Daisy Award recognizes UVMC nurses for extraordinary care


Upper Valley Medical Center DAISY Award winner for November Mandi Crump, third from right, is recognized with the help of coworkers.

Upper Valley Medical Center DAISY Award winner for November Mandi Crump, third from right, is recognized with the help of coworkers.


Courtesy photo

Mandi Crump, left, Upper Valley Medical Center DAISY Award recipient for November, talks with fellow nurse Jenna Geuy.


Courtesy photo

TROY – Once a month, nursing professionals at Upper Valley Medical Center pause briefly from their tasks to formally recognize a member for providing extraordinary care.

For nearly 10 years, UVMC has saluted excellence in nursing by participating in the DAISY Award, now an international recognition program.

“The DAISY Award is a wonderful way to recognize the effect nurses have on those they care for,” Trish Wackler, UVMC chief nursing officer, said. “Often, nurses are not aware of the positive impact they make in a patient’s health journey, which is why most of us became nurses.

“When we recognize a nurse with a Daisy Award, I can see how proud nurses are of the work they are doing, and that is important to ensure that nurses know they are fulfilling the purpose for the work they do.”

The DAISY Award was established in memory of J. Patrick Barnes, who died in 1999 at age 33 of complications of an auto-immune disease. His family was so impressed by the clinical skills, caring and compassion of the nurses that they created this award program to show appreciation for nurses everywhere. The award was first given at UVMC in late 2010.

“It is important to recognize nurses and help realize their value and contributions,” Jenna Geuy, a registered nurse for 33 years who coordinates the program, said. “It helps empower them and reinforces they are doing a great job.”

Many nominations come from patients and family members. Fellow nursing colleagues, physicians and staff also can nominate a nurse. Recipients are selected by a committee.

The recognition is held on the nursing unit with the nursing leadership team along with the recipient’s coworkers. The presentation is a surprise.

That presentation “hopefully energizes the rest of the unit,” Geuy said.

Although a nurse at times may not be recognized for several months after their interaction with a patient, the patients remember them, she said.

Nomination criteria include compassion, skills, leading by example, being a team player, going above and beyond, making a difference, persistence, attention to detail, communication, professionalism and exceptional nursing.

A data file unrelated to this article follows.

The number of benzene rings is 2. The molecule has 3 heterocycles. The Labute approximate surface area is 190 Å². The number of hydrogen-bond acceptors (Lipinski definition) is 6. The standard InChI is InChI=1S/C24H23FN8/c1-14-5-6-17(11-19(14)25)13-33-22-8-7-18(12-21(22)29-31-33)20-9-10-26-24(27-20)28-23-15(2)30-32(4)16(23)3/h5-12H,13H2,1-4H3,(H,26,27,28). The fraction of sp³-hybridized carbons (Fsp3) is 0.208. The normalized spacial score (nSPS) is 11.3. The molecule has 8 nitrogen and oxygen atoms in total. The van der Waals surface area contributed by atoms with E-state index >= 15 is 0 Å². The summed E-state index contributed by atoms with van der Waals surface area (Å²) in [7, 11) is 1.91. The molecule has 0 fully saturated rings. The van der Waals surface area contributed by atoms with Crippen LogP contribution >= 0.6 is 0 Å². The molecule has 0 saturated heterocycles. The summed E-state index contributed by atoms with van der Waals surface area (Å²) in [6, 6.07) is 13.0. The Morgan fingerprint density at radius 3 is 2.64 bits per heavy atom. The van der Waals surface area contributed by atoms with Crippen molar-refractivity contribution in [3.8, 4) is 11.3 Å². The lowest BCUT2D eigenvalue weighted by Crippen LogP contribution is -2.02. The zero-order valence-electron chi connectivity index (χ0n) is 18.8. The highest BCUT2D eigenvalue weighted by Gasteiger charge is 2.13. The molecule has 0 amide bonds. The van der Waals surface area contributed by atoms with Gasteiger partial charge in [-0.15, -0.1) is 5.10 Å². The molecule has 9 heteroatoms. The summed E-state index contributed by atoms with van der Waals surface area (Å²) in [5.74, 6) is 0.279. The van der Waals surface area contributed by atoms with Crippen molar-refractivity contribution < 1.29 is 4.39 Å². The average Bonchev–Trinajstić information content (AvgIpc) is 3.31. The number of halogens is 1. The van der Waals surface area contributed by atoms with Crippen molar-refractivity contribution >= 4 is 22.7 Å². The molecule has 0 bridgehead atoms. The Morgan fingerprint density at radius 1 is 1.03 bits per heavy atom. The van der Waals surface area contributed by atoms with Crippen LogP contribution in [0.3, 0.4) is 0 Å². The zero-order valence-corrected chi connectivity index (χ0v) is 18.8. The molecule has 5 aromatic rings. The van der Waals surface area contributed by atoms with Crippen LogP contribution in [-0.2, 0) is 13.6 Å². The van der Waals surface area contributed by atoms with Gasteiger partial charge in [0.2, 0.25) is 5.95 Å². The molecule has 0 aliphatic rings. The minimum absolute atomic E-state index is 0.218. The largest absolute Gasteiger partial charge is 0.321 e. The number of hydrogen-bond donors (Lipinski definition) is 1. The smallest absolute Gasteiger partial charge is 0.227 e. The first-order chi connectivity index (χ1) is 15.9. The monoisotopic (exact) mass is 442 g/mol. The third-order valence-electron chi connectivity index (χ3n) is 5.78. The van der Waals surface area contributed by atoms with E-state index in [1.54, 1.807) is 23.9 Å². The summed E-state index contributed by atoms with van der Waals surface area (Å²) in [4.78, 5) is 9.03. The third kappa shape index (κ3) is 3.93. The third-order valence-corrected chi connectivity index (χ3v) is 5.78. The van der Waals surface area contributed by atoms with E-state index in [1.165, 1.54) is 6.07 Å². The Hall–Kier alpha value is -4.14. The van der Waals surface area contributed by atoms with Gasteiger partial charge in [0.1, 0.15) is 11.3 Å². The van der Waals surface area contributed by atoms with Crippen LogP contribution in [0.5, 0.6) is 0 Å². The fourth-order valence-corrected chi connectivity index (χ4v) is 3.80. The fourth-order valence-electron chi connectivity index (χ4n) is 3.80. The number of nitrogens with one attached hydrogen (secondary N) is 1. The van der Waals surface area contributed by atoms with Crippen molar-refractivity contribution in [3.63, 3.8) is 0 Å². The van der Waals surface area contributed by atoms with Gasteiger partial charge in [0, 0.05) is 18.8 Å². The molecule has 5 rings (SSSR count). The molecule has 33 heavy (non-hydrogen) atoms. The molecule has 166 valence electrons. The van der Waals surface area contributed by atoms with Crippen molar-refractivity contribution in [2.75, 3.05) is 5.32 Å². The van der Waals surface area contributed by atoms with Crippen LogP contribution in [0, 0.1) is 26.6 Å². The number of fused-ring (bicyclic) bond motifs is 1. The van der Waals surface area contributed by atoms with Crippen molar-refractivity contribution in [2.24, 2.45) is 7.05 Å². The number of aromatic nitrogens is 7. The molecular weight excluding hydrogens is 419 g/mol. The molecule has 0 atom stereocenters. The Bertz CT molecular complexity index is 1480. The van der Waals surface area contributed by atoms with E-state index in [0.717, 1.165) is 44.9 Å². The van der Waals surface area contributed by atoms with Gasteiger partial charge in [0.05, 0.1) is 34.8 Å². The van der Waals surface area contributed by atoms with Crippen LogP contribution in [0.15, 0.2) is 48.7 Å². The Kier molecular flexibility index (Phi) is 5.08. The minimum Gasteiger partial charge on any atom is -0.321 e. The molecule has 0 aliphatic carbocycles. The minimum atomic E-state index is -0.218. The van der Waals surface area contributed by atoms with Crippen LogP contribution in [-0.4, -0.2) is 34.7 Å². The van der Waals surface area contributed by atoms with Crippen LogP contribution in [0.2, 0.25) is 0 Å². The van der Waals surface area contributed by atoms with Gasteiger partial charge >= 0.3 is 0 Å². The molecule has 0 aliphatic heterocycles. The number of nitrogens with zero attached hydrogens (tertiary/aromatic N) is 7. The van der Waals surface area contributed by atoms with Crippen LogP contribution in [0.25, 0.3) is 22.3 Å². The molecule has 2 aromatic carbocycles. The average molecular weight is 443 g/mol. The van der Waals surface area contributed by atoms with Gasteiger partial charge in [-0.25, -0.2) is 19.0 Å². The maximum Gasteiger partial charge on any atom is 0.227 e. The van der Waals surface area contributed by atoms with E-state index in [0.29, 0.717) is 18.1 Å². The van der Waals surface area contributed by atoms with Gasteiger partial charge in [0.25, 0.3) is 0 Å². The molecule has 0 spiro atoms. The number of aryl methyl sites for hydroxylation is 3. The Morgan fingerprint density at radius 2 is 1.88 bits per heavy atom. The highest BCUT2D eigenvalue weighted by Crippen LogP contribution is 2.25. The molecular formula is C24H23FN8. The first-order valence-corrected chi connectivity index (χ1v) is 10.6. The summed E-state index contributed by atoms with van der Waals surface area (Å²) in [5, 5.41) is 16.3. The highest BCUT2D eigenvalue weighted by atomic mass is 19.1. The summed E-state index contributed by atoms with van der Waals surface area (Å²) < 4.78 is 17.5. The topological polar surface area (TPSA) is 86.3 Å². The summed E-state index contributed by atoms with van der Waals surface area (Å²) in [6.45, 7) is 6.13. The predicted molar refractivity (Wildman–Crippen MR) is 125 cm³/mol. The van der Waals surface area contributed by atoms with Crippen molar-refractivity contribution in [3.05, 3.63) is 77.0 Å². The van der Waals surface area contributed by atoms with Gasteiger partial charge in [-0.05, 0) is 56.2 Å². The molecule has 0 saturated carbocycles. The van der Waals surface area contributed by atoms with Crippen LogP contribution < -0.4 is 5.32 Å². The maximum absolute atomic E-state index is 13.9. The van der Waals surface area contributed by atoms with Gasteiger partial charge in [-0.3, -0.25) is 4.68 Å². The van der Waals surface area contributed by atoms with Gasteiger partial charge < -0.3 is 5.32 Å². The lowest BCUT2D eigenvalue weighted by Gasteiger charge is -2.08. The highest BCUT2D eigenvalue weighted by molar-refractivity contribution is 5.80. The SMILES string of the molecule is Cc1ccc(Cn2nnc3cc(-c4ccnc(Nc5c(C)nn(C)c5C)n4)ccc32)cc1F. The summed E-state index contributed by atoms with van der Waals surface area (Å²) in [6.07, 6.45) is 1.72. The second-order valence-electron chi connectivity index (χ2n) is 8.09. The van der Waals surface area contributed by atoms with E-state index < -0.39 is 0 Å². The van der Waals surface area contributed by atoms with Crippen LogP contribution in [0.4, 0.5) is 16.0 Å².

Robin Medrano, a wound/ostomy nurse, was the first UVMC nurse recognized with a DAISY Award. She continues to work at UVMC as a nurse, a profession she has loved since 1986. Over the years, she worked in home health, management, as a medical-surgical staff nurse and as a night shift supervisor.

Medrano continues to work with wound/ostomy patients.

She said she was honored to receive the DAISY Award and today serves on the committee that selects recipients.

“I am glad they chose this program to honor bedside nurses,” she said. “It represents what they do best daily that other people don’t see.”

Many award recipients have been in the profession “forever” because they “love it for a variety of reasons,” Medrano said.

To learn more about the DAISY foundation visit, www.DAISYfoundation.org.

Upper Valley Medical Center DAISY Award winner for November Mandi Crump, third from right, is recognized with the help of coworkers.
https://www.sidneydailynews.com/wp-content/uploads/sites/47/2019/12/web1_DAISY-Award1.jpgUpper Valley Medical Center DAISY Award winner for November Mandi Crump, third from right, is recognized with the help of coworkers. Courtesy photo

Mandi Crump, left, Upper Valley Medical Center DAISY Award recipient for November, talks with fellow nurse Jenna Geuy.
https://www.sidneydailynews.com/wp-content/uploads/sites/47/2019/12/web1_Daisy-Award-2.jpgMandi Crump, left, Upper Valley Medical Center DAISY Award recipient for November, talks with fellow nurse Jenna Geuy. Courtesy photo